What’s the most important weight room lift

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  • Mike Young
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    Mike Young on #8284

    If you had to choose only one lift you could do for a track athlete (don’t ask me why you’d only be limited to one) what would it be?

    ELITETRACK Founder

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    acbjr on #19157

    without a doubt i would choose the clean and jerk

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    lorien on #19158

    clean

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    Daniel Andrews on #19159

    deadlift

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    wisconman on #19160

    snatch

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    john-c-s on #19161

    Back squat, as well as a max weight exercise you can get power benefits by varying the way it is performed.

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    acbjr on #19162

    while i partially agree with john c-s about the squat being the best simply because you can do so many variations with it, if you were only limited to one variation of an exercise the clean and jerk with a full catch on the clean is a tough one to beat.  however, lets hope it never comes to this where you are only limited to one lift.

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    utfootball4 on #19163

    squats its the foundation to all other lifts..

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    rrheyn on #19164

    as a beginner squats for me, Dl's are very important, but i find them difficult to manage properly without the right technique.
    Whats the max squat or DL the best elite sprinters can perform ?

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    anthony on #19165

    Well, i dont think there is a lift that  directly transfers to sprinting… I believe what eventually transfers to the track, is  the general strength of the organism (the charlie francis concept)…I consider the general organism strength as the OVERALL recruitment capacities of the athlete. Given the strength gained in a movement range crossovers to all other movement ranges (maybe due to complex neuro-hormonal interactions) makes lifting very general in nature, and i dont think squats are necessarily better than bench …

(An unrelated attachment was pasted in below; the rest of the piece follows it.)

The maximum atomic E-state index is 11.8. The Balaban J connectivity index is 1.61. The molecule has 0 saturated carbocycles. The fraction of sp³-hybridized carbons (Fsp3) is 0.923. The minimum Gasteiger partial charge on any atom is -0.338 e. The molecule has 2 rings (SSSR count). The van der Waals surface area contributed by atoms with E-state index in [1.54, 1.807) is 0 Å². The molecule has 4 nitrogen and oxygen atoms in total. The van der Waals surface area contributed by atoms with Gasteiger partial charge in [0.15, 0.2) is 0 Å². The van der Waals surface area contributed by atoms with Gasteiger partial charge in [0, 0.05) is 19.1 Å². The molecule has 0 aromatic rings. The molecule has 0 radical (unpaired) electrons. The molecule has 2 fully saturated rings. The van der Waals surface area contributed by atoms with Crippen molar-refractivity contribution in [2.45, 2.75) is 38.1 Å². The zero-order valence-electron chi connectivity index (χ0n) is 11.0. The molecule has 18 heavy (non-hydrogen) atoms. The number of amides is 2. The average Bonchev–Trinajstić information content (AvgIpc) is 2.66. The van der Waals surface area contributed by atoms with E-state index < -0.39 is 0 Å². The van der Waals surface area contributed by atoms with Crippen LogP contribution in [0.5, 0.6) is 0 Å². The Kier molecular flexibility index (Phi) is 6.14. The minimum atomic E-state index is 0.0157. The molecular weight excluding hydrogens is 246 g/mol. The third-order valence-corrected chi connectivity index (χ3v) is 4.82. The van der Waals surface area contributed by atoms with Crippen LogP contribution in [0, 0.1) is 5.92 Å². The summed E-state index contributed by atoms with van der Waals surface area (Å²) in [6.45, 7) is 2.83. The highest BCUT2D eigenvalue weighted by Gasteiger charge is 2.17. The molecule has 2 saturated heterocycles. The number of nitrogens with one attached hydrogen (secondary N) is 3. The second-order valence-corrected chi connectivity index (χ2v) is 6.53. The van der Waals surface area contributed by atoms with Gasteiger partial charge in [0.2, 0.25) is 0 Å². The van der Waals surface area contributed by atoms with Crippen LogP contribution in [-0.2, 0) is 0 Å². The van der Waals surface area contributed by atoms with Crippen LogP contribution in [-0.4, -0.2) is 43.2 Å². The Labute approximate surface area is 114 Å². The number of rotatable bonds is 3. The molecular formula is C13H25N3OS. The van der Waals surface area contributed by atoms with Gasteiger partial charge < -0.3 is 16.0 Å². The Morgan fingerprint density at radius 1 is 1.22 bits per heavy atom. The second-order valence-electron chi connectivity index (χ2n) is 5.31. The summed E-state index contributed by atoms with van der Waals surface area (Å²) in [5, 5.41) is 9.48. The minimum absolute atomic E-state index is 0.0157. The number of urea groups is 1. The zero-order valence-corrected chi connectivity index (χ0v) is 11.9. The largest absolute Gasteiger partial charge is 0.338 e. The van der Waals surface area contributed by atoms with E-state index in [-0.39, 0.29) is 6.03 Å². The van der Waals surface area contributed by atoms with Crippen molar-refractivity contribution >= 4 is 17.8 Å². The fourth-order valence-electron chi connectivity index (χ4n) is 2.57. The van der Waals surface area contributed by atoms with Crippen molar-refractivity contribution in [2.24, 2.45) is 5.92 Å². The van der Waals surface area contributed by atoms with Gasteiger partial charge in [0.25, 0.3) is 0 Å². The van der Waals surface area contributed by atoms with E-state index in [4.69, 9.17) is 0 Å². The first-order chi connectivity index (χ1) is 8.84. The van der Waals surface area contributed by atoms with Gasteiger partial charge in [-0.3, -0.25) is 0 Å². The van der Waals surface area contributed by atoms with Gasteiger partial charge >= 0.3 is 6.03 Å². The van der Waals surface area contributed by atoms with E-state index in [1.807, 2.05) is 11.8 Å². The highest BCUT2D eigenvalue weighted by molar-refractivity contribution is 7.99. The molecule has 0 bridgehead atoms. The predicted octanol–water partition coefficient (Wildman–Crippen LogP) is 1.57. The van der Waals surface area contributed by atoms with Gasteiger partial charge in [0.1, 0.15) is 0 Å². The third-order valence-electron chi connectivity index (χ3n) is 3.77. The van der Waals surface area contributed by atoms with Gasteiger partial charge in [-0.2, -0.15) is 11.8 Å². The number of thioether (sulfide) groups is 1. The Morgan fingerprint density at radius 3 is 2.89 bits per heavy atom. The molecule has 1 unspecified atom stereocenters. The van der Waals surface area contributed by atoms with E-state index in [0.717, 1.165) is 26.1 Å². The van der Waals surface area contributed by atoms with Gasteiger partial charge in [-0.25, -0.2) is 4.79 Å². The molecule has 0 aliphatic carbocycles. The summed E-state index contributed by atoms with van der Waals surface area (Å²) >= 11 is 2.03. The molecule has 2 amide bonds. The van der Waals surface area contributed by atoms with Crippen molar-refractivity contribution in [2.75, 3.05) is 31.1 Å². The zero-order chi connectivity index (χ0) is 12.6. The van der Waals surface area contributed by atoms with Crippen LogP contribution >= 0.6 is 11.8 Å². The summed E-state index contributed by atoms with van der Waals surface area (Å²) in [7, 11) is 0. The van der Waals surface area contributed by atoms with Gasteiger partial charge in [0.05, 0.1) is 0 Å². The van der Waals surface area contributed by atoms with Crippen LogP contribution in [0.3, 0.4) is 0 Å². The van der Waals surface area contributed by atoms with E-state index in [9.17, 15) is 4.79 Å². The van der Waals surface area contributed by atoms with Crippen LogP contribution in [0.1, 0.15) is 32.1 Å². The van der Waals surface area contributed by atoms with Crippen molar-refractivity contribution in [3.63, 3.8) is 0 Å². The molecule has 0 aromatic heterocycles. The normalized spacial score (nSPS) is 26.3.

Bench is VERY useful in a sprinter's program, imo
    1) Its a tool for max strength expression. Its a big compound movement recruiting around 35% of the total musculature of the body, and based on the general organism strength concept, it makes your whole body stronger even the legs (indirectly)
    2) Its a very useful lift to maintain general strength qualities, during injuries where u can't do sprints, or squats or anything involving the lower body. Its also useful during tapers.
    3) It strengthens the organism, without undue fatigue to the legs, which are SPECIFICALLY trained to produce strength through actual sprint work anyways

    So i consider it an equally useful lift as squats.

    Strength= CNS power + muscle cross sectional area+ leverages…

    So if you have very strong lifts relative to your bodyweight, and you dont even have good leverage for the lifts themselves (eg. long femurs for the squat, or long arms/small ribcage for bench), then rest assured you have a very strong neural output. That general quality is what transfers, i think.. And this quality can also be developed through track work! So each thing influences the other, max speed influences strength in the gym and vice versa

    those were some random thoughts (influenced by CF)

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    star61 on #19166